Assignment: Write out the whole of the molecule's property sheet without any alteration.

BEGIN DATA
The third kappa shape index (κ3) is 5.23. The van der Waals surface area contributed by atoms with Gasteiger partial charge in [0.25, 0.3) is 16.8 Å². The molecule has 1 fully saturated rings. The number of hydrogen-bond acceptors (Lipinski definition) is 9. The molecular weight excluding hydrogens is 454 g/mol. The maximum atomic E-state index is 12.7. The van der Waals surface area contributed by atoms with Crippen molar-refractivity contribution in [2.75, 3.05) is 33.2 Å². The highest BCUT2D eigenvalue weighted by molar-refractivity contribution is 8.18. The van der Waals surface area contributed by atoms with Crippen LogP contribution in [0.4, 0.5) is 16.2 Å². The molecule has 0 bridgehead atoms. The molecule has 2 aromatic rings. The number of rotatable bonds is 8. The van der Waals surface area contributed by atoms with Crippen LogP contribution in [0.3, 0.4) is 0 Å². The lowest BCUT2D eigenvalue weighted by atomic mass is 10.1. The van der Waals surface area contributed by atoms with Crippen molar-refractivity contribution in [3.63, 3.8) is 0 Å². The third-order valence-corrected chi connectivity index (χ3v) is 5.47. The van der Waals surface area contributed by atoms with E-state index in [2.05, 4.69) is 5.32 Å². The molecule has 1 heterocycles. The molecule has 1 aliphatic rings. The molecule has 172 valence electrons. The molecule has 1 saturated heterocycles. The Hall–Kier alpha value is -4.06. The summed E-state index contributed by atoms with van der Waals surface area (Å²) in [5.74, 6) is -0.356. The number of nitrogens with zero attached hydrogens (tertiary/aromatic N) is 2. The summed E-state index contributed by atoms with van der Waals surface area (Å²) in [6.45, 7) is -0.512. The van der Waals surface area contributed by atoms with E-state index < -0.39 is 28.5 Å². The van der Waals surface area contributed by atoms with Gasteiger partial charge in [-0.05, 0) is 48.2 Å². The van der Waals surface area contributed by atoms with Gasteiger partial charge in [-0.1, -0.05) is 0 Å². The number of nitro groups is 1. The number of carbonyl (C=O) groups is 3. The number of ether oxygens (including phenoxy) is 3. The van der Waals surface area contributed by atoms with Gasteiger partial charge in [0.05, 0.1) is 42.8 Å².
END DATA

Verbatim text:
The third kappa shape index (κ3) is 5.23. The van der Waals surface area contributed by atoms with Gasteiger partial charge in [0.25, 0.3) is 16.8 Å². The molecule has 1 fully saturated rings. The number of hydrogen-bond acceptors (Lipinski definition) is 9. The molecular weight excluding hydrogens is 454 g/mol. The maximum atomic E-state index is 12.7. The van der Waals surface area contributed by atoms with Crippen molar-refractivity contribution in [2.75, 3.05) is 33.2 Å². The highest BCUT2D eigenvalue weighted by molar-refractivity contribution is 8.18. The van der Waals surface area contributed by atoms with Crippen LogP contribution in [0.4, 0.5) is 16.2 Å². The molecule has 0 bridgehead atoms. The molecule has 2 aromatic rings. The number of rotatable bonds is 8. The van der Waals surface area contributed by atoms with Crippen LogP contribution in [0.3, 0.4) is 0 Å². The lowest BCUT2D eigenvalue weighted by atomic mass is 10.1. The van der Waals surface area contributed by atoms with Crippen molar-refractivity contribution in [3.63, 3.8) is 0 Å². The third-order valence-corrected chi connectivity index (χ3v) is 5.47. The van der Waals surface area contributed by atoms with E-state index in [2.05, 4.69) is 5.32 Å². The molecule has 1 heterocycles. The molecule has 1 aliphatic rings. The molecule has 172 valence electrons. The molecule has 1 saturated heterocycles. The Hall–Kier alpha value is -4.06. The summed E-state index contributed by atoms with van der Waals surface area (Å²) in [5.74, 6) is -0.356. The number of nitrogens with zero attached hydrogens (tertiary/aromatic N) is 2. The summed E-state index contributed by atoms with van der Waals surface area (Å²) in [6.45, 7) is -0.512. The van der Waals surface area contributed by atoms with E-state index < -0.39 is 28.5 Å². The van der Waals surface area contributed by atoms with Gasteiger partial charge in [-0.05, 0) is 48.2 Å². The van der Waals surface area contributed by atoms with Gasteiger partial charge in [-0.1, -0.05) is 0 Å². The number of nitro groups is 1. The number of carbonyl (C=O) groups is 3. The number of ether oxygens (including phenoxy) is 3. The van der Waals surface area contributed by atoms with Gasteiger partial charge in [0.05, 0.1) is 42.8 Å².